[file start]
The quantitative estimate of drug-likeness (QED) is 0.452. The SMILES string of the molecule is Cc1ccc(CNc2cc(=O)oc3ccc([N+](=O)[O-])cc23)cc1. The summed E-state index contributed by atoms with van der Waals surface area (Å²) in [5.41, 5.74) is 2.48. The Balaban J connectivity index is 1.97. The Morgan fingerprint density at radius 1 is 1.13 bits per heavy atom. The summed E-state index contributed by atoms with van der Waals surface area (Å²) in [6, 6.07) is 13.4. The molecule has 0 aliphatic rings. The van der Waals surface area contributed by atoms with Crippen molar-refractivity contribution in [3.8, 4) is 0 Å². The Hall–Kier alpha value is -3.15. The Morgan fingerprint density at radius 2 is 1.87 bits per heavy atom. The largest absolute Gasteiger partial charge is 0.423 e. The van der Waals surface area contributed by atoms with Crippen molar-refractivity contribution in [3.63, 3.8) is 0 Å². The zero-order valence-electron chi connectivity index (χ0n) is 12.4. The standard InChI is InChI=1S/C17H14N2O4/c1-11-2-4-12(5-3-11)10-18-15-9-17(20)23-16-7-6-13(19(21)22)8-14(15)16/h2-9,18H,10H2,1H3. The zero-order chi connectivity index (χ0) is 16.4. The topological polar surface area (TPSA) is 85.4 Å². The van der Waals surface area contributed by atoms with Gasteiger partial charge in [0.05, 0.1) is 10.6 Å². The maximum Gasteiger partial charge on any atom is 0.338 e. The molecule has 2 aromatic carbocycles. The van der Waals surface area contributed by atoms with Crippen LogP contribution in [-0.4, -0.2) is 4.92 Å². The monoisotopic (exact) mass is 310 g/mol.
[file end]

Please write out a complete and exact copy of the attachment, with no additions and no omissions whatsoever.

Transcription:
The quantitative estimate of drug-likeness (QED) is 0.452. The SMILES string of the molecule is Cc1ccc(CNc2cc(=O)oc3ccc([N+](=O)[O-])cc23)cc1. The summed E-state index contributed by atoms with van der Waals surface area (Å²) in [5.41, 5.74) is 2.48. The Balaban J connectivity index is 1.97. The Morgan fingerprint density at radius 1 is 1.13 bits per heavy atom. The summed E-state index contributed by atoms with van der Waals surface area (Å²) in [6, 6.07) is 13.4. The molecule has 0 aliphatic rings. The van der Waals surface area contributed by atoms with Crippen molar-refractivity contribution in [3.8, 4) is 0 Å². The Hall–Kier alpha value is -3.15. The Morgan fingerprint density at radius 2 is 1.87 bits per heavy atom. The largest absolute Gasteiger partial charge is 0.423 e. The van der Waals surface area contributed by atoms with Crippen molar-refractivity contribution in [3.63, 3.8) is 0 Å². The zero-order valence-electron chi connectivity index (χ0n) is 12.4. The standard InChI is InChI=1S/C17H14N2O4/c1-11-2-4-12(5-3-11)10-18-15-9-17(20)23-16-7-6-13(19(21)22)8-14(15)16/h2-9,18H,10H2,1H3. The zero-order chi connectivity index (χ0) is 16.4. The topological polar surface area (TPSA) is 85.4 Å². The van der Waals surface area contributed by atoms with Gasteiger partial charge in [0.05, 0.1) is 10.6 Å². The maximum Gasteiger partial charge on any atom is 0.338 e. The molecule has 2 aromatic carbocycles. The van der Waals surface area contributed by atoms with Crippen LogP contribution in [-0.4, -0.2) is 4.92 Å². The monoisotopic (exact) mass is 310 g/mol.